Kiwi fruit, one of many fruits and vegetables that help keep your bones and muscles strong. Picture source: Flickr, by: JonycuncaIf you receive Nutrition Action Health Letter, a newsletter published monthly by the Center for Science in the Public Interest and one of my favorite reads, then you might have seen this. The November featured article was on preventing osteoporosis and fractures.
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The article is a bit technical, based on an interview with Bess Dawson-Hughes, a professor of medicine at Tufts university School of Medicine, and tapped into drug treatments. It offered lifestyle tips that each one of us can do to have healthier stronger bones. Some tips, such as getting enough calcium, we know already. But what really intrigued me to write this post is the notion that eating more fruits and vegetables can maintain your bone strength.
Why should you care…now?
Since osteoporosis hits at a later stage of life, you might think you’re too young to worry about it now. The truth is, it’s a silent disease, no symptoms until something goes terribly wrong. Yet, we reach our peak bone mass–think of it as the maximum bone strength you can ever have–at the age of thirty. When you take care of bones early, they will support you to do all the things you want to do as you age.
Five Tips for Having Stronger Bones:
1. Get Enough Calcium:
Make sure you eat 3 servings of dairy every day. A serving is a cup of milk or yogurt, or 1.5 ounces of cheese. If you are lactose intolerant, try lactose-free products or soy milk. You can get calcium from other foods too. Additional calcium is needed if you are over 50. In numbers, that is 1,000 mg calcium for people 19-50 years old and 1,200 mg for people over 50. Men: do not exceed 1,500 mg calcium a day for prostate health.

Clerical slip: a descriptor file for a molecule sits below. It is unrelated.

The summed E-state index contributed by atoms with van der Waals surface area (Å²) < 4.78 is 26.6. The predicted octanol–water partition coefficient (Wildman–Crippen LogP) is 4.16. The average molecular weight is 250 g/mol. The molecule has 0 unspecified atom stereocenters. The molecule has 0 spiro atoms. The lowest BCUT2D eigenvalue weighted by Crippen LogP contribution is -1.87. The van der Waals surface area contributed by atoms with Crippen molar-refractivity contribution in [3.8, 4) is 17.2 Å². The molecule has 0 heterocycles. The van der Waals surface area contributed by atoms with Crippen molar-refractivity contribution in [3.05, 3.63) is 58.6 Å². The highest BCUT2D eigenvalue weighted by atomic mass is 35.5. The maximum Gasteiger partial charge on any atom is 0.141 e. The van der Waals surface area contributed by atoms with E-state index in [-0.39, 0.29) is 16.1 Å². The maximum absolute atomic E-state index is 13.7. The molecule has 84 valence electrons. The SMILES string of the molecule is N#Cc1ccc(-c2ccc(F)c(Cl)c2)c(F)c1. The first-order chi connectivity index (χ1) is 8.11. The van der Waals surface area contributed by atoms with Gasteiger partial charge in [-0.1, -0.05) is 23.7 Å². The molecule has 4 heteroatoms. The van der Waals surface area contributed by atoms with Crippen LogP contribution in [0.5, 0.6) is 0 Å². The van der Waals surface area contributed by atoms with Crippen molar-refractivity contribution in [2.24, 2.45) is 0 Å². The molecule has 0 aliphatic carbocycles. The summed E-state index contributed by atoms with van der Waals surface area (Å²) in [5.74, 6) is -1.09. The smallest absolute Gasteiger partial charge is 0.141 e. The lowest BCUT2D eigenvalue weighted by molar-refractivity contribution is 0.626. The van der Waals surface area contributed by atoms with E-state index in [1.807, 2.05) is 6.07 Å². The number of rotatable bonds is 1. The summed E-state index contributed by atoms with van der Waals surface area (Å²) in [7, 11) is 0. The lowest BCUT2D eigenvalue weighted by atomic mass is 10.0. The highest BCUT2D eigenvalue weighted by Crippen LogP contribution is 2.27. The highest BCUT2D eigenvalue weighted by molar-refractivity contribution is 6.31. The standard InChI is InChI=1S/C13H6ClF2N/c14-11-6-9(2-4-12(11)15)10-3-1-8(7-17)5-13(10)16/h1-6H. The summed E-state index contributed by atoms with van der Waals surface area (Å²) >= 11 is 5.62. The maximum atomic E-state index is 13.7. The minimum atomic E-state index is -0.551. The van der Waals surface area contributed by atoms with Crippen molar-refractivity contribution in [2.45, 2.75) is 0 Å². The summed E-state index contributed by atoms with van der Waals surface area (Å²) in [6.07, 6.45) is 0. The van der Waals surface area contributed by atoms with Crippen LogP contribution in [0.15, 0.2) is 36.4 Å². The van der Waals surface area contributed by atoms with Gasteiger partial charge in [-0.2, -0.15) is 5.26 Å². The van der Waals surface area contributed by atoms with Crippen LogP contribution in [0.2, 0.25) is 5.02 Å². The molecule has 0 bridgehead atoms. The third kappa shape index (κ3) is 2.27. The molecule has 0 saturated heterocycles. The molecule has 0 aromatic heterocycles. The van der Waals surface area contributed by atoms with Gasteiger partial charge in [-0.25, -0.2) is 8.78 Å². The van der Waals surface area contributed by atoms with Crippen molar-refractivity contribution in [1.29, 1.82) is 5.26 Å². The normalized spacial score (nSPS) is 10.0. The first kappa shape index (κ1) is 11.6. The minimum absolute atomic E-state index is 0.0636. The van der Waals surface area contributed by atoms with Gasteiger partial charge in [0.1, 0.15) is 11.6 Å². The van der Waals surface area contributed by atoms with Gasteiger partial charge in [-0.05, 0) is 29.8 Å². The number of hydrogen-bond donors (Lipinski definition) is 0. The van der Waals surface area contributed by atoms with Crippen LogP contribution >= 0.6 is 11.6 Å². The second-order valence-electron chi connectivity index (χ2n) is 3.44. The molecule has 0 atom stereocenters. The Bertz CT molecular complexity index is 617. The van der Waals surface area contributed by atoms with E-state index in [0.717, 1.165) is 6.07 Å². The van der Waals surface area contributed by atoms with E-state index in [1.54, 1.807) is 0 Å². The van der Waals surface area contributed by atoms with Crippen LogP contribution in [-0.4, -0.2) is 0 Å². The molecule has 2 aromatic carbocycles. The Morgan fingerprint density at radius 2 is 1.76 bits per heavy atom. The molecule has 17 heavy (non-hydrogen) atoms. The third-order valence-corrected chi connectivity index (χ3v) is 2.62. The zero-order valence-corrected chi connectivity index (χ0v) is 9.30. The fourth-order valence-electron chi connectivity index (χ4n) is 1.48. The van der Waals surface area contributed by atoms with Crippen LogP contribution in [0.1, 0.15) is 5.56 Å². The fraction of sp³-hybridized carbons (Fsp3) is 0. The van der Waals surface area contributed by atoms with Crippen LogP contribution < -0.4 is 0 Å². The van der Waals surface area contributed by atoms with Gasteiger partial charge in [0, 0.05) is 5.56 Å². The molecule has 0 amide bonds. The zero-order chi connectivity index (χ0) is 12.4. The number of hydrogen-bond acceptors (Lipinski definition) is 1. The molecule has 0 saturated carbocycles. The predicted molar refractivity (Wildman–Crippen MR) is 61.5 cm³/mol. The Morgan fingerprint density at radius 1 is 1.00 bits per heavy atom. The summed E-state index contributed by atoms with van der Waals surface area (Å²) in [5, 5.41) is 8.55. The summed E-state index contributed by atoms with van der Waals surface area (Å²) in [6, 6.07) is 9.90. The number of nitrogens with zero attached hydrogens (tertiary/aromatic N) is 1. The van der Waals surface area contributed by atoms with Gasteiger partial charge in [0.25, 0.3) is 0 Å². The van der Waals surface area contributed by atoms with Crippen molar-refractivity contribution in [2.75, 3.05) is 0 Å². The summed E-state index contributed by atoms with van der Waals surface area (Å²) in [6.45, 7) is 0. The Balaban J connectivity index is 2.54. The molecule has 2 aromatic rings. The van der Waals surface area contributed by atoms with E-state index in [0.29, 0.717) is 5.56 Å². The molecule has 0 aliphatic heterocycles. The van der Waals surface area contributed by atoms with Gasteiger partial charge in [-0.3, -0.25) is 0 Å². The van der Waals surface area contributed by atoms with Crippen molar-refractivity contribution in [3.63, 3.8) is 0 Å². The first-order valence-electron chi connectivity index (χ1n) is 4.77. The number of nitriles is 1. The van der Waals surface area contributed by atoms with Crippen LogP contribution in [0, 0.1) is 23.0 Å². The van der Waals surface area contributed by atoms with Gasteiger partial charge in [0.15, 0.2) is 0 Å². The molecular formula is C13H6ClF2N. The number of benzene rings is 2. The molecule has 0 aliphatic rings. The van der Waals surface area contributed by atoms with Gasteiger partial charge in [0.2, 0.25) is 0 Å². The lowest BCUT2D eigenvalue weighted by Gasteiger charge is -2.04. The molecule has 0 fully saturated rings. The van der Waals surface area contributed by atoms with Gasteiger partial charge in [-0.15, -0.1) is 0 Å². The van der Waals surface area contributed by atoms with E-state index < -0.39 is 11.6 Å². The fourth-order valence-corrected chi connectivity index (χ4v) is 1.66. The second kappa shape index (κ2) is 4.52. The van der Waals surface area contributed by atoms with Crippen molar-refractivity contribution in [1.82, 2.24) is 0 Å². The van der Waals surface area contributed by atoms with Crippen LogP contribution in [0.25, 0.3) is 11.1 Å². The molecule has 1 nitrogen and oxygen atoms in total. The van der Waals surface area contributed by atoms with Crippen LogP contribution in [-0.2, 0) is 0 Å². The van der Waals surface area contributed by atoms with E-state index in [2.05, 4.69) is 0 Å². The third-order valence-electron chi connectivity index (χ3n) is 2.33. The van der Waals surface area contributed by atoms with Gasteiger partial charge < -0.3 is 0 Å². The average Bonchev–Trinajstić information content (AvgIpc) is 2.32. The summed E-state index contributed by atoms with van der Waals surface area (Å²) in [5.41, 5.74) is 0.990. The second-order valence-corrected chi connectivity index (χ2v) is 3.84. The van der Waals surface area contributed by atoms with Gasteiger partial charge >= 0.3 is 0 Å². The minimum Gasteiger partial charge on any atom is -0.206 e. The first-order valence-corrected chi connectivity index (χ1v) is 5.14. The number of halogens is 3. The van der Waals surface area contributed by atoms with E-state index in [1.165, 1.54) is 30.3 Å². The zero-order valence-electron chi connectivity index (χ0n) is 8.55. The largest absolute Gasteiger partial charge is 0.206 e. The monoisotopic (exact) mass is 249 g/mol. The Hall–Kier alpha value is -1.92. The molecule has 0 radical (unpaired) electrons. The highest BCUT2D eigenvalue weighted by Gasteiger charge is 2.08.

2. Get Enough Vitamin D:
Vitamin D is necessary to absorb the calcium. While we should be able to make it simply by getting some sun, the latest research is showing that many people are deficient and a supplement is necessary. Check with your doctor before you take one, but the recommendation is 400 IU for adults under 60 and 800 for adults over 60 (although the needs may be higher but it’s not official yet).
3. Get Enough Fruits and Vegetables:
That’s the interesting one. To put it in simple words, when there’s too much acid in your body (due to diet and some diseases), your body starts to break down muscles and bones to neutralize it. Fruits and vegetables lower the acidity and spare muscles and bones. While we should eat more of all fruits and veggies in general, some of the best neutralizing fruits and vegetables are raisins, apricots, kiwi, watermelon, pears, oranges, spinach, and zucchini.
4. Get Enough–but not too much–Protein
Because as we age, we start to lose muscle. When you don’t have enough muscles, you are more likely to fall. When you fall, you are more likely to have a fracture. But you don’t need too much. In fact, most protein foods increase the acid load. The trick here is balance: enough to support your muscles but not too much to increase the acid. How much? Divide your weight in pounds by 2, and the result is the number of protein grams you need a day. For example, if you weigh 140 pounds, you need 70 grams of protein a day. To put it into perspective, you can get 8 grams of protein from a cup of milk, 2 tbsp of peanut butter, or 3 ounces of chicken/fish/meat.
5. Get Enough Exercise:
Specifically weight-bearing exercise, such as aerobics, running, jogging, dancing, tennis, hiking, jumping rope, stair climbing, fast walking, or using an elliptical machine. Aim for at least 30 minutes a day.
6. Watch for Too Much Vitamin A:
And that’s vitamin A from your supplements. No more than 2,330 IU for women and 3,000 IU for men.